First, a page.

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Institutional Investors Mostly Absent From Emerging Markets Infrastructure Projects

Less than 1 percent of private funding for infrastructure projects in low- and middle-income countries comes from institutional investors.

  • By Amy Whyte

Large investors like pension plans, sovereign wealth funds and insurance companies have largely avoided infrastructure assets in emerging markets, according to the World Bank Group.

The Washington-based bank said in a March 15 report that institutional investors accounted for just 0.67 percent of private financing for infrastructure projects in low- and middle-income countries from 2011 through the first half of last year. A total 25 institutional investors funded 41 infrastructure projects during the 78-month period, with 15 investing in equity, nine in debt, and one providing financing in both areas.

According to the World Bank, institutional investors have been discouraged from funding emerging markets infrastructure because of the low number of "bankable" projects, as well as the high risk and low returns associated with investing in developing countries. When they were willing to take the risk, they tended to choose projects in the energy sector, as opposed to transportation, water, or information and communications technology.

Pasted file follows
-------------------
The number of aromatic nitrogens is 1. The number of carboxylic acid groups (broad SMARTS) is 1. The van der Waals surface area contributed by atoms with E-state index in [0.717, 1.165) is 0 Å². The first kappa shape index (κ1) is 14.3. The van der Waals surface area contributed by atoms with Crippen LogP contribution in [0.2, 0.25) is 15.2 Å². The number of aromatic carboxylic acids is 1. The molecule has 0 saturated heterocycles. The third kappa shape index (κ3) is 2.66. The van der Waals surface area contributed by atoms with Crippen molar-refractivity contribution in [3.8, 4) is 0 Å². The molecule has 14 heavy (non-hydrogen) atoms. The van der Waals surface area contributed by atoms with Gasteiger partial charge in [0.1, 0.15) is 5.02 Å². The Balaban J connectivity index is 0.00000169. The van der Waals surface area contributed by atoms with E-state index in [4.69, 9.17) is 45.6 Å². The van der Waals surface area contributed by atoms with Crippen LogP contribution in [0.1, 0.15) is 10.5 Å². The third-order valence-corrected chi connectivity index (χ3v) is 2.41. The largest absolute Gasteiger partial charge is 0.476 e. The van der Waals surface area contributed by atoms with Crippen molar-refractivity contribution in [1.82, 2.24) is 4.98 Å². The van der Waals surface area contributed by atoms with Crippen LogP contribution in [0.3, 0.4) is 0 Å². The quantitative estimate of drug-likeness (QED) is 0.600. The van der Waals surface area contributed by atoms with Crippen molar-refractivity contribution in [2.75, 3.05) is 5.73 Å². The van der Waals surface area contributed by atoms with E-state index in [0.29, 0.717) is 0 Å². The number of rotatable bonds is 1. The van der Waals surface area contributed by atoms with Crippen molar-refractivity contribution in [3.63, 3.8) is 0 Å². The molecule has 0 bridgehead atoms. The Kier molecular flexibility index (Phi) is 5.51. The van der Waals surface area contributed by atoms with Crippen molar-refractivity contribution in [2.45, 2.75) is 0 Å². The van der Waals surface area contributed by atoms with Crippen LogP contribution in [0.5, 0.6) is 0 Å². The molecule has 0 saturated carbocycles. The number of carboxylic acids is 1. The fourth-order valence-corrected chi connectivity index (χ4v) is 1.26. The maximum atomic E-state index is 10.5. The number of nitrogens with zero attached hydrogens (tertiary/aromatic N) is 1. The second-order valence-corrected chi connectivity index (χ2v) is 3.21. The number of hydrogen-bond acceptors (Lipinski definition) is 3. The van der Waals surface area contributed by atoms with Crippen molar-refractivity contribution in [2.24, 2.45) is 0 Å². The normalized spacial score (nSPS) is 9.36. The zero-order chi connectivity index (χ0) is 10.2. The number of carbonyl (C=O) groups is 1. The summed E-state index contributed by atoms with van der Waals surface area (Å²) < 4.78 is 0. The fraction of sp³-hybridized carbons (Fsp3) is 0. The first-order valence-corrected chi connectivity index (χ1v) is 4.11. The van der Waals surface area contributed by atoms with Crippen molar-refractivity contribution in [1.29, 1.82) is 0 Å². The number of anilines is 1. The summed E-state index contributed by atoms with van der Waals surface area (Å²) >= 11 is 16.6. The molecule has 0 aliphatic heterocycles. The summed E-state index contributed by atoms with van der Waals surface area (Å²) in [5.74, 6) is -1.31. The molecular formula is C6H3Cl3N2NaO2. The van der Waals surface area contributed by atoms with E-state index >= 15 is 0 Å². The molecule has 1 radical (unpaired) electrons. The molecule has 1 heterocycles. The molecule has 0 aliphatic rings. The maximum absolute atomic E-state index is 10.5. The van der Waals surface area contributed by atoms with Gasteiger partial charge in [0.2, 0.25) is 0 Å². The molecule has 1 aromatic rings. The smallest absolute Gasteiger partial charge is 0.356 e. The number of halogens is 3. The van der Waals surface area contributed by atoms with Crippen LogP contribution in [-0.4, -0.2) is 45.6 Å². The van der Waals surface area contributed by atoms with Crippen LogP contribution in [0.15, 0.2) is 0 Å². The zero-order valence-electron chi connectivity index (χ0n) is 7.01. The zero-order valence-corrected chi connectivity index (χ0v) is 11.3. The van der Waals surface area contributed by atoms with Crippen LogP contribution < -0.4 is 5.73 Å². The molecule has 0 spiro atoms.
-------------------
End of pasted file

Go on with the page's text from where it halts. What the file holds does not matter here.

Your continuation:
Old Mutual, an asset manager and insurance company based in South Africa, was the most frequent investor in infrastructure projects, having provided equity to ten projects throughout Ghana, Mozambique, Nigeria, and South Africa. The firm also provided $70 million of debt financing for South African projects.

Other prominent investors included Brazil's Salus Fundos de Investimento em Participações, which contributed equity to seven domestic projects, and the Macquarie Group, which invested in projects in the Philippines, Mexico, Ghana, Nigeria, and South Africa.

Sub-Saharan Africa had the largest number of institutional investor contributions, followed by Latin America and the Caribbean.

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While institutional investors typically prefer projects that entail renovating existing infrastructure assets, according to the World Bank, the report showed they gravitated toward greenfield, or new, projects in the energy sector. This is because construction periods for these assets are "very short," spanning from 18 to 36 months, according to the report.

In the transport sector, where construction takes "much longer," infrastructure investors preferred brownfield projects, where "certainty of revenue streams and stability of the regulatory environment are already established, and the 'carrying costs' arising from a gradual draw-down of the debt portion during the construction period can be avoided," the report stated.

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